Coronavirus: New York couples can now tie the knot over Zoom
New York Governor Andrew Cuomo has signed an order allowing online marriages, as many weddings are cancelled under lockdown restrictions.
From now on, people in the US state will be able to apply for marriage licences remotely and clerks allowed to conduct ceremonies virtually.
Mr Cuomo joked that the decision meant there was now “no excuse” for couples not to tie the knot.
“You can do it by Zoom. Yes or no?” he said in his briefing on Saturday.
The decision comes after New York state extended lockdown measures until 15 May. More than 13,000 people have died of coronavirus in New York city alone.
Social media reaction to the decision was mixed.
Some questioned why couples would choose to hold weddings when their families and friends are unable to join them, or criticised the governor for not prioritising other decisions.
But others pointed out that during a pandemic, marriage could offer practical benefits, such as allowing couples to share health insurance coverage.
How have engaged couples coped with lockdowns?
Some people have already turned to online celebrations to mark what would have been their special day.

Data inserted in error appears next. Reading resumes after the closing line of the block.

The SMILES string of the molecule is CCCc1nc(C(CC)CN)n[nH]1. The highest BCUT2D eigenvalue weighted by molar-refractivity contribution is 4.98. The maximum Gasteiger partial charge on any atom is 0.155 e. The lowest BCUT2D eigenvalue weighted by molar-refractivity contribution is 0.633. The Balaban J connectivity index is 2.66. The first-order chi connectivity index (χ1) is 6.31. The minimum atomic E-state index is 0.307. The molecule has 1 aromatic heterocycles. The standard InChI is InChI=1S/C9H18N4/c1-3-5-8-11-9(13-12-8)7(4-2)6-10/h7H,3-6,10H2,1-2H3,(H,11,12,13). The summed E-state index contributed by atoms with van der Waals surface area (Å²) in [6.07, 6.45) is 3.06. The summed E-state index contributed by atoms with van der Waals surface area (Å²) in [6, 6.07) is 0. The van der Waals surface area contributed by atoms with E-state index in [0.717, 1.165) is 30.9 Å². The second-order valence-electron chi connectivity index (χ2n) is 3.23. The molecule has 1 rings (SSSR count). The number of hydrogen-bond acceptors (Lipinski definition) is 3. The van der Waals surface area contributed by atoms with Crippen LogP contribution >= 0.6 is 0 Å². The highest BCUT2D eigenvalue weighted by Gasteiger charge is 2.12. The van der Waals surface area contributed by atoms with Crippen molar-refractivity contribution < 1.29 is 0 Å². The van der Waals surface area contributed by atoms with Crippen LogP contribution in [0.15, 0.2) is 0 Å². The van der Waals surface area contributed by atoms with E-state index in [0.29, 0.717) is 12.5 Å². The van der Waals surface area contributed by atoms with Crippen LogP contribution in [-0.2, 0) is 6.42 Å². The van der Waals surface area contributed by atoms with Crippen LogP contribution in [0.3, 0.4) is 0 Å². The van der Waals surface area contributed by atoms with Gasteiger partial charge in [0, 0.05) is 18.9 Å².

But unless the weddings have been arranged in advance – and both their venues and officiants are still available despite lockdown – many of these ceremonies are not legally binding.
New York isn’t the first place to turn to the internet to offer a legal solution.
The United Arab Emirates (UAE) recently announced that citizens and residents would be allowed to get married online, after the justice ministry created a website for couples to submit required documents. A virtual ceremony, complete with a registrar and witnesses, can then take place.
Similar measures have been introduced in the US state of Colorado, where couples are being allowed to apply for marriage licences online.
Meanwhile, one county in Ohio is allowing people to obtain marriage licences online in specific circumstances, such as when one of the partners is a health care worker, suffers from a serious illness or has health insurance issues.